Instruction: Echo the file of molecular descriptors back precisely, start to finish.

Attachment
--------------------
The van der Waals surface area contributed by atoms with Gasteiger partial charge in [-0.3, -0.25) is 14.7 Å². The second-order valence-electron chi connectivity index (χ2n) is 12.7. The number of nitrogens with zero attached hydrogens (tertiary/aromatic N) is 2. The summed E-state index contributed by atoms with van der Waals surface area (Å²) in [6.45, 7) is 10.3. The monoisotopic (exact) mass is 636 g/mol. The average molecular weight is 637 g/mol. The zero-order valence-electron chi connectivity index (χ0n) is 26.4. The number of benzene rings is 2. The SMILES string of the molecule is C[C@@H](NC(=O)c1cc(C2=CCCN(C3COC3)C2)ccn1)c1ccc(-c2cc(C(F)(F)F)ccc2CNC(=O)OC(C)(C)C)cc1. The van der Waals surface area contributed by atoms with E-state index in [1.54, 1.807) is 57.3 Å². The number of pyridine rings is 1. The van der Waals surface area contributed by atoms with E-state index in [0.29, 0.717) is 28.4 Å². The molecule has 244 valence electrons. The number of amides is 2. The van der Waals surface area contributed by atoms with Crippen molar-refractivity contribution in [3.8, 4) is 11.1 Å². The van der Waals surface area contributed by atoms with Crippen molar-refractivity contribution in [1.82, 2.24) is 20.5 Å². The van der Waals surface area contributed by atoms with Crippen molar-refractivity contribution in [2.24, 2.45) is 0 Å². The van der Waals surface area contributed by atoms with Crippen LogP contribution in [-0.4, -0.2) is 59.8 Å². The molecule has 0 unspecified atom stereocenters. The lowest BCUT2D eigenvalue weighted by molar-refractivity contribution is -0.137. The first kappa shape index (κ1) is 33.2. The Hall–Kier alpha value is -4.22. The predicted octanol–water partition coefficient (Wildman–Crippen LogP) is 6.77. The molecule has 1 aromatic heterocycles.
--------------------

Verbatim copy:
The van der Waals surface area contributed by atoms with Gasteiger partial charge in [-0.3, -0.25) is 14.7 Å². The second-order valence-electron chi connectivity index (χ2n) is 12.7. The number of nitrogens with zero attached hydrogens (tertiary/aromatic N) is 2. The summed E-state index contributed by atoms with van der Waals surface area (Å²) in [6.45, 7) is 10.3. The monoisotopic (exact) mass is 636 g/mol. The average molecular weight is 637 g/mol. The zero-order valence-electron chi connectivity index (χ0n) is 26.4. The number of benzene rings is 2. The SMILES string of the molecule is C[C@@H](NC(=O)c1cc(C2=CCCN(C3COC3)C2)ccn1)c1ccc(-c2cc(C(F)(F)F)ccc2CNC(=O)OC(C)(C)C)cc1. The van der Waals surface area contributed by atoms with E-state index in [1.54, 1.807) is 57.3 Å². The number of pyridine rings is 1. The van der Waals surface area contributed by atoms with E-state index in [0.29, 0.717) is 28.4 Å². The molecule has 244 valence electrons. The number of amides is 2. The van der Waals surface area contributed by atoms with Crippen molar-refractivity contribution in [3.8, 4) is 11.1 Å². The van der Waals surface area contributed by atoms with Crippen molar-refractivity contribution in [1.82, 2.24) is 20.5 Å². The van der Waals surface area contributed by atoms with Crippen molar-refractivity contribution in [2.24, 2.45) is 0 Å². The van der Waals surface area contributed by atoms with Crippen LogP contribution in [-0.4, -0.2) is 59.8 Å². The molecule has 0 unspecified atom stereocenters. The lowest BCUT2D eigenvalue weighted by molar-refractivity contribution is -0.137. The first kappa shape index (κ1) is 33.2. The Hall–Kier alpha value is -4.22. The predicted octanol–water partition coefficient (Wildman–Crippen LogP) is 6.77. The molecule has 1 aromatic heterocycles.